Mint Creek Valley Kennel

Mint Creek Valley Kennel

CSPCA Charitable Trust

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Dr. Gary Johnson Reports to CSPCA Members

Reprinted from September/October 1996 BARKER

     I have been asked to summarize remarks presented at the recent 
CSPCA National Specialty concerning a disease sometimes called "Swollen 
Hock Syndrome" or "Shar-Pei Fever". Typically, affected Shar-Pei 
experience repeated episodes of fever and/or lameness.  Unfortunately, 
during these inflammatory episodes, amyloid accumulates in the kidneys 
and eventually destroys these organs, leading to premature death.  
Shar-Pei Fever is believed to be an inherited disease because efforts 
to identify an infectious agent have been unsuccessful.

     My involvement in Shar-Pei Fever research began about three years 
ago when I became aware of a theory by Dr. Linda Tintle and her 
colleagues that Shar-Pei Fever is the canine version of a human disease 
known as Mediterranean Fever. This idea seems reasonable because 
symptoms of the human disease closely resemble Shar-Pei Fever.  
Mediterranean Fever was known to be an inherited genetic defect and the 
responsible mutation was known to reside on the short arm of human 
chromosome 16.  As part of an NIH-supported project, I had developed 
some DNA markers for genes from corresponding regions of dog 
chromosomal DNA. I, therefore, contacted Dr. Tintle to see if she could 
supply me with blood samples from families of Shar-Pei so that I could 
determine if these markers would be useful in identifying dogs that 
would eventually develop the disease or pass the disease onto their 
offspring.  As the result of subsequent chromosomal maping experiments,
the position of the Mediterranean Fever mutation is now known much more 
precisely than it was three years ago. As it turned out, our markers 
were from the correct half of chromosome 16, but they were too far away 
from the Mediterranean Fever defect to be useful, even if Dr. Tintle's 
theory is correct.

     A little over a year ago, Dr. Tintle informed me of an effort to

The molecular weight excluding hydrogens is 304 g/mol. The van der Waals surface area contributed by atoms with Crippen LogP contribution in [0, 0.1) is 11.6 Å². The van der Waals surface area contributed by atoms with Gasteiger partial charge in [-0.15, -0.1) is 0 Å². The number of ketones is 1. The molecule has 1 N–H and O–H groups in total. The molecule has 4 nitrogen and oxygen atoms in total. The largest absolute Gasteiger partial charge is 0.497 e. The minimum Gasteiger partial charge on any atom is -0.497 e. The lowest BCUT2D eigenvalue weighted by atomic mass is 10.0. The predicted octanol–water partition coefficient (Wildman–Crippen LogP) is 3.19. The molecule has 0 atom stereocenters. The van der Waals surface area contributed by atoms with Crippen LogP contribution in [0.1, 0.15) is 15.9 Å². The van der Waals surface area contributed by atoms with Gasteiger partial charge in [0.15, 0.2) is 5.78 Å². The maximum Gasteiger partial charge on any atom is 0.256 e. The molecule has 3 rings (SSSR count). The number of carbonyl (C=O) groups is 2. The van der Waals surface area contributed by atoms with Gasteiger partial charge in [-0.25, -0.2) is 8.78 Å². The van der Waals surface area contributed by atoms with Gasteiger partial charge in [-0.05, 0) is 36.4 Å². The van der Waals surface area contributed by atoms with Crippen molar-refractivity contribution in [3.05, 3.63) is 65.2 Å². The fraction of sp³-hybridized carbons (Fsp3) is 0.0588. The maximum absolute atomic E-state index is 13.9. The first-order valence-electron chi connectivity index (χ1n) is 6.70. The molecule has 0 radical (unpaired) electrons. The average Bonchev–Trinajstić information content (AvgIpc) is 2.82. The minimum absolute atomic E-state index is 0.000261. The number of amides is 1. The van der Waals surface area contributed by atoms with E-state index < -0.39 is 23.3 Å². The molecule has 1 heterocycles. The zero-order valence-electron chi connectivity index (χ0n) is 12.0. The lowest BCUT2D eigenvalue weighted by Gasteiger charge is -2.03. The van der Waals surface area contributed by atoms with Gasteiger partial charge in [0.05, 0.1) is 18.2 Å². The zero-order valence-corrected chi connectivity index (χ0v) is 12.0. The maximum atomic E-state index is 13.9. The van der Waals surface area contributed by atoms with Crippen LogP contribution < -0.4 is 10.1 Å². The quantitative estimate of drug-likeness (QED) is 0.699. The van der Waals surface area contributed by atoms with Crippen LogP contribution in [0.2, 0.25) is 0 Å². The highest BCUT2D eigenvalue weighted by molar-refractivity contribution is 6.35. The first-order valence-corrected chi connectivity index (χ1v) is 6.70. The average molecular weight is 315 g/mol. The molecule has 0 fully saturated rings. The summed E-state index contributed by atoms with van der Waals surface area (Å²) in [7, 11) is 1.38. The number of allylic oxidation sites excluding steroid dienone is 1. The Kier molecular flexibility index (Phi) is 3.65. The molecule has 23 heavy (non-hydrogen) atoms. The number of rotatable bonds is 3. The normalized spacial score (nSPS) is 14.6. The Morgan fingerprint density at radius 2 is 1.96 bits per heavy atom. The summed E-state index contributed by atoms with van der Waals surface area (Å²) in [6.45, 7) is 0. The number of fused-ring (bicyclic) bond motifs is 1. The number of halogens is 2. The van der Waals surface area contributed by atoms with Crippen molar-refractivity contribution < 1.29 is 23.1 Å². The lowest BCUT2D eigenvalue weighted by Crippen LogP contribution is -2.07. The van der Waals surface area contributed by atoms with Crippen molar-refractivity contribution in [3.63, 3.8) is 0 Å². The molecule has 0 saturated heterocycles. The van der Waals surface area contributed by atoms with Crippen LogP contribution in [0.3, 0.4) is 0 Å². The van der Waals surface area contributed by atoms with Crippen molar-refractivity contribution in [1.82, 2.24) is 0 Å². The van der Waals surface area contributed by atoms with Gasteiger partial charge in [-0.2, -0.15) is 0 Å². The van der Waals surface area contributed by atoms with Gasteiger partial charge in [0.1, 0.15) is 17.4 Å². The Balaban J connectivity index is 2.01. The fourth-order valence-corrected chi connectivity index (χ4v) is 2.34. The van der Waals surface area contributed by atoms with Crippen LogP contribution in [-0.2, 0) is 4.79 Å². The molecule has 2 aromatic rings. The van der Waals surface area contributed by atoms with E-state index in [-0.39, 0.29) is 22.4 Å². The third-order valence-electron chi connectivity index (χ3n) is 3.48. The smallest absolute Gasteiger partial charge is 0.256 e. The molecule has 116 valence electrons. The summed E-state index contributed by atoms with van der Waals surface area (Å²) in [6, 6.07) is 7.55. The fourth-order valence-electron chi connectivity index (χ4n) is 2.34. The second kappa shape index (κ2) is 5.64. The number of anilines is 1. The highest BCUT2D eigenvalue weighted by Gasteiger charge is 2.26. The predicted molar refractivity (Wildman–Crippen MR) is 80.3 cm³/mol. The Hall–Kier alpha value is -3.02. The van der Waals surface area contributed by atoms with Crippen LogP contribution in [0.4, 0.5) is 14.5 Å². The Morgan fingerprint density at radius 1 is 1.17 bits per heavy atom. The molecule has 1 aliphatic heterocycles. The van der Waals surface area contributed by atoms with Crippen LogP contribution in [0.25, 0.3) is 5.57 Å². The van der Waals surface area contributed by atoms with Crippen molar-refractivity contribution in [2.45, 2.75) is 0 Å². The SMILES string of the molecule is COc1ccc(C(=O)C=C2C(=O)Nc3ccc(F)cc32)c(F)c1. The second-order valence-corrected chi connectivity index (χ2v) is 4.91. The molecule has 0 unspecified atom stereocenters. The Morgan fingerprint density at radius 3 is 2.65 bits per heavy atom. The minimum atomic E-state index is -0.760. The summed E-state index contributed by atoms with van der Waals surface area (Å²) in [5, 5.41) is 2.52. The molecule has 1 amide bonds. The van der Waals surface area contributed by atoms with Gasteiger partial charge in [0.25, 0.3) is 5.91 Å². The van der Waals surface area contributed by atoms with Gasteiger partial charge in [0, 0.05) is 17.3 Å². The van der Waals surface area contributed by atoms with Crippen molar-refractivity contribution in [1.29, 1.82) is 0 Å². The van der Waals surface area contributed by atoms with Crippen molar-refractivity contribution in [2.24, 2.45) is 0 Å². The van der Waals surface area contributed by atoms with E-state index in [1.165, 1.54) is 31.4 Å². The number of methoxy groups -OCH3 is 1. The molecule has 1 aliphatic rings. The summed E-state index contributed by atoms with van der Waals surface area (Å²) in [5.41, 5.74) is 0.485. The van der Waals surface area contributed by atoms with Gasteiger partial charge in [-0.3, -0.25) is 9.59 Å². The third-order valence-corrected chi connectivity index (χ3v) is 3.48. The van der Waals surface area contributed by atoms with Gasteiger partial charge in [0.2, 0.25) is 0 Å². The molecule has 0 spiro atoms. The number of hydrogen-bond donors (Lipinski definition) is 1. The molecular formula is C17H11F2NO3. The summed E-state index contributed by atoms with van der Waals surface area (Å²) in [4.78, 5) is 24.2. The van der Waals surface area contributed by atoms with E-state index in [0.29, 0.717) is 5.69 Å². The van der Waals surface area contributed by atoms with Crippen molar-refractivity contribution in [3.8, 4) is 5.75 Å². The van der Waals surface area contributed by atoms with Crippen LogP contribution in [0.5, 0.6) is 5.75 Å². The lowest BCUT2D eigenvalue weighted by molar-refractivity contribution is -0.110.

raise $50,000 to support research on Shar-Pei Fever. Because this money 
could be used to develop additional canine DNA markers closer to the 
Mediterranean Fever mutation, I told her I was interested and, in fact, 
would be able to contribute an addition al $25,000 in discretionary 
funds toward the project.  More recently, we have submitted a success-
ful Shar-Pei Fever grant proposal to the Canine Health Foundation for 
an additional $25,000, bringing the total funds for the project to
$100,000.  These funds are now in the hands of administrators, 
accountants and lawyers; however, I am confident they will become 
available to me soon so that I can begin this project in earnest.

    The discretionary funds mentioned above stem from a project we are
doing for the North American Limousin Foundation which promotes and 
registers a breed of beef cattle. In the past, a substantial number of 
these cattle produced calves with protoporphyria, an inherited severe 
photosensitivity (tendency toward severe sunburn). With support from 
the NALF, we developed a DNA marker that enables us to identify 
symptomless carriers of the disease. By excluding carriers from their 
breeding stock, cattlemen have been able to eliminate protoporphyria 
from their herds. In less than three years, we have tested over 5,000 
head of cattle and greatly decreased the prevalence of protoporphyria 
in Limousin cattle in this country.

     If Dr. Tintle's theory about the relationship of Shar-Pei Fever 
and Mediterranean Fever is correct, we have a good chance of developing 
a DNA marker that identifies carriers of Shar-Pei Fever. If so, a 
simple, reliable and inexpensive blood test could be used to select 
mutation-free Shar-Pei for breeding puppies that should live long, 
healthy lives.

CSPCA Charital Trust

Amoyloidosis/By Dr. Linda J. M. Tintle, DVM

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